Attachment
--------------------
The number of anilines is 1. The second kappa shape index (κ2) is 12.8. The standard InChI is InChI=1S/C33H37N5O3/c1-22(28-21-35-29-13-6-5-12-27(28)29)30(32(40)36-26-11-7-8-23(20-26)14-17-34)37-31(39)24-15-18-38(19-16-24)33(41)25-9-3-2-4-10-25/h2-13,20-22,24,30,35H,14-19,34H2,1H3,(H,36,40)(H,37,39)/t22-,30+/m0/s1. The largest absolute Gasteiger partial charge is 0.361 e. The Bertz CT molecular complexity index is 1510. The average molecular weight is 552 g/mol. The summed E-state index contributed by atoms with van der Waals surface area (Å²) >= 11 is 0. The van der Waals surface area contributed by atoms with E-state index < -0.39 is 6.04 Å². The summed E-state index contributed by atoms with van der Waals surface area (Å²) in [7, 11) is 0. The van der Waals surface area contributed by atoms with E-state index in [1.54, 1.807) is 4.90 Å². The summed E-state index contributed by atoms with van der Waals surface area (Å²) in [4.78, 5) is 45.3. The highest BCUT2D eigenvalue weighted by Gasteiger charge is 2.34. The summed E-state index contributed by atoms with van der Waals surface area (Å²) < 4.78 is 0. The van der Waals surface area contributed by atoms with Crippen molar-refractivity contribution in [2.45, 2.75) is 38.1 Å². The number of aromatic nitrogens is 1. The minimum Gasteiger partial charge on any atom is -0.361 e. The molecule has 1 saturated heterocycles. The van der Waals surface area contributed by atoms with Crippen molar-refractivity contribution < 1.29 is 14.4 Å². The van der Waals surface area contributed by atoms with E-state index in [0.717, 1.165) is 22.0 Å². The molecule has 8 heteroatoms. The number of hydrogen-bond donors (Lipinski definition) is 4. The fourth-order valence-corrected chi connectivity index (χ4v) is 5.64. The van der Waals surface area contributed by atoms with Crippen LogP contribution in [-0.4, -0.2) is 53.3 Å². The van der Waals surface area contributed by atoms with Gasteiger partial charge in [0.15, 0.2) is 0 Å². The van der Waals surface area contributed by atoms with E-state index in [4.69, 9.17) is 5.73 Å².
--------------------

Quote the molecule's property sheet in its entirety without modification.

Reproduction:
The number of anilines is 1. The second kappa shape index (κ2) is 12.8. The standard InChI is InChI=1S/C33H37N5O3/c1-22(28-21-35-29-13-6-5-12-27(28)29)30(32(40)36-26-11-7-8-23(20-26)14-17-34)37-31(39)24-15-18-38(19-16-24)33(41)25-9-3-2-4-10-25/h2-13,20-22,24,30,35H,14-19,34H2,1H3,(H,36,40)(H,37,39)/t22-,30+/m0/s1. The largest absolute Gasteiger partial charge is 0.361 e. The Bertz CT molecular complexity index is 1510. The average molecular weight is 552 g/mol. The summed E-state index contributed by atoms with van der Waals surface area (Å²) >= 11 is 0. The van der Waals surface area contributed by atoms with E-state index < -0.39 is 6.04 Å². The summed E-state index contributed by atoms with van der Waals surface area (Å²) in [7, 11) is 0. The van der Waals surface area contributed by atoms with E-state index in [1.54, 1.807) is 4.90 Å². The summed E-state index contributed by atoms with van der Waals surface area (Å²) in [4.78, 5) is 45.3. The highest BCUT2D eigenvalue weighted by Gasteiger charge is 2.34. The summed E-state index contributed by atoms with van der Waals surface area (Å²) < 4.78 is 0. The van der Waals surface area contributed by atoms with Crippen molar-refractivity contribution in [2.45, 2.75) is 38.1 Å². The number of aromatic nitrogens is 1. The minimum Gasteiger partial charge on any atom is -0.361 e. The molecule has 1 saturated heterocycles. The van der Waals surface area contributed by atoms with Crippen molar-refractivity contribution < 1.29 is 14.4 Å². The van der Waals surface area contributed by atoms with E-state index in [0.717, 1.165) is 22.0 Å². The molecule has 8 heteroatoms. The number of hydrogen-bond donors (Lipinski definition) is 4. The fourth-order valence-corrected chi connectivity index (χ4v) is 5.64. The van der Waals surface area contributed by atoms with Crippen LogP contribution in [-0.4, -0.2) is 53.3 Å². The van der Waals surface area contributed by atoms with Gasteiger partial charge in [0.15, 0.2) is 0 Å². The van der Waals surface area contributed by atoms with E-state index in [4.69, 9.17) is 5.73 Å².